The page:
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Children and Weight: Are We Stressing Them Out Unnecessarily?

Children and Eating DisordersObese children are often at-risk for health disorders like high blood pressure and heart disease, but the cure – losing weight – may also be just as risky for them. According to a recent report in Pediatrics, two studies indicate that children who were once obese may be a higher risk for developing eating disorders – and doctors may not be paying attention to the signs.

What’s the Danger?

Sophie Anderson, an 11-year-old girl, received a letter from the National Child Measurement Program that she was at-risk for being overweight. Her response was to stop eating and strictly dieting. She eventually began to suffer from anorexia. Sophie now speaks out against weighing children in school.

“I had been a completely happy child but from around this time I started becoming more self-conscious about my body,” said Sophie.

While it is important to ensure that kids remain healthy, are we taking weighing children too far?

Why Obese Children Develop Eating Disorders

The studies cited in Pediatrics showed the dangers of eating disorders amongst obese children. According to the report, “while 6 percent of all young people suffer from eating disorders, an unpublished study cited in the report found that nearly half of adolescents who presented for eating disorder treatment had a history of obesity, and that it took significantly longer for those patients to be identified compared with patients who did not have such a weight history.”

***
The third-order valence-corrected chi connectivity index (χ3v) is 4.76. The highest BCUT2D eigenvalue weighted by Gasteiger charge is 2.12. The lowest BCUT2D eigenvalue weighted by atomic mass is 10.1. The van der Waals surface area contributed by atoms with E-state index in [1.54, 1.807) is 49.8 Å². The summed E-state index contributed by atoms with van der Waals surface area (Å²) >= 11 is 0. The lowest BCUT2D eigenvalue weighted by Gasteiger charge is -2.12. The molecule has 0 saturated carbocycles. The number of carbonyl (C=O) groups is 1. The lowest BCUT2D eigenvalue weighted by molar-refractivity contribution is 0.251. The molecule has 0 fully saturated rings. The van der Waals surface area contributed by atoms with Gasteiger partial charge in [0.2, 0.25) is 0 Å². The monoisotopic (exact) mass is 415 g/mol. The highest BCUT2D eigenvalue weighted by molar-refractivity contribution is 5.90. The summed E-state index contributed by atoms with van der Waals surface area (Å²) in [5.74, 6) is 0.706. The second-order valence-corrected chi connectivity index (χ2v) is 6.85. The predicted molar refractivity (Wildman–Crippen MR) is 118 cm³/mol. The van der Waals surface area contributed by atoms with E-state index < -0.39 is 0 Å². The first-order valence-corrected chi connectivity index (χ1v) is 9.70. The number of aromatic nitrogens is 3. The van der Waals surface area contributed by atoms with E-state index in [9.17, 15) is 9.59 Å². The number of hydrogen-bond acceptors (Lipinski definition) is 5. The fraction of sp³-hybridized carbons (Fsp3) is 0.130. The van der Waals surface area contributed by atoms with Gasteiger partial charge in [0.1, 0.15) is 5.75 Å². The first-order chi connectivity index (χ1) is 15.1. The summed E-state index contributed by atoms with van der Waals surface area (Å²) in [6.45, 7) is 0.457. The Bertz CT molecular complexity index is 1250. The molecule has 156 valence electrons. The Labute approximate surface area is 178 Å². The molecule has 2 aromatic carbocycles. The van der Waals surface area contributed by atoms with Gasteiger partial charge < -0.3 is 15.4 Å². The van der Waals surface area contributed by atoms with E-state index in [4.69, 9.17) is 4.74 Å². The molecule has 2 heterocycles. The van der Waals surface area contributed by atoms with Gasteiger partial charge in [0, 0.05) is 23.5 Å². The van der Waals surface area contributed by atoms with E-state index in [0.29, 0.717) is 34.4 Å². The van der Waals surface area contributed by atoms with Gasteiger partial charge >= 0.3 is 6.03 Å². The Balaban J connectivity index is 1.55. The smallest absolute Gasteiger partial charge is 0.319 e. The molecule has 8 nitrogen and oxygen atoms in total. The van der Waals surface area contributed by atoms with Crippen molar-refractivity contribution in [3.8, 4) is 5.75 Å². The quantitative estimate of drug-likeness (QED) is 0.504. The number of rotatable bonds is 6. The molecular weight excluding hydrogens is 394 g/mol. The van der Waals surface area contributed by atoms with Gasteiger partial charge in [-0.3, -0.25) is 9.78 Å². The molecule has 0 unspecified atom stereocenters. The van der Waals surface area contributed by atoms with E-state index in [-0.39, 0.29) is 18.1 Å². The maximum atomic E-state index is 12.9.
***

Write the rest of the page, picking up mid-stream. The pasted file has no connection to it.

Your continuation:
But why is this population especially vulnerable? Leslie Sim, an assistant professor of psychology and eating disorders expert at the Mayo Clinic Children’s Center in Rochester, Minn., has a theory:

“We think obese kids are at risk for eating disorders because they are getting a lot of media messages that they are not healthy and that there is something wrong with them and they need to change their ways,” Sim said. “And because they are teens, they do extreme things.”

The larger issue, however, is that doctors are less likely to diagnose these children with eating disorders since they consider it healthy to lose weight – even when parents have pointed out that they’re concerned about their children.

The Pediatrics study focused on two cases of teens that had been obese, but then developed eating disorders. Despite a mother’s concern that her son losing nearly half his body weight in two years, the doctors seeing the boy never thought that the boy had an eating disorder. He only got evaluated when his mother insisted.

So what’s the solution here?

There’s no easy solution to these problems. Yet, maybe as opposed to just focusing on weight, doctors, schools and parents can focus on health. Make sure kids get a balanced meal. It’s not normal for children to lose weight when they’re adolescents, so verify that your child is eating and what they’re eating.

Get your child active in sports or other activities like hiking, yoga or video games that require them to move. Whatever you do, don’t focus on appearance and body size.

Rachel Levi, LMFT, CEDS, F- IAEDPFounder/Clinical Director
Shoreline Center for Eating Disorder Treatment

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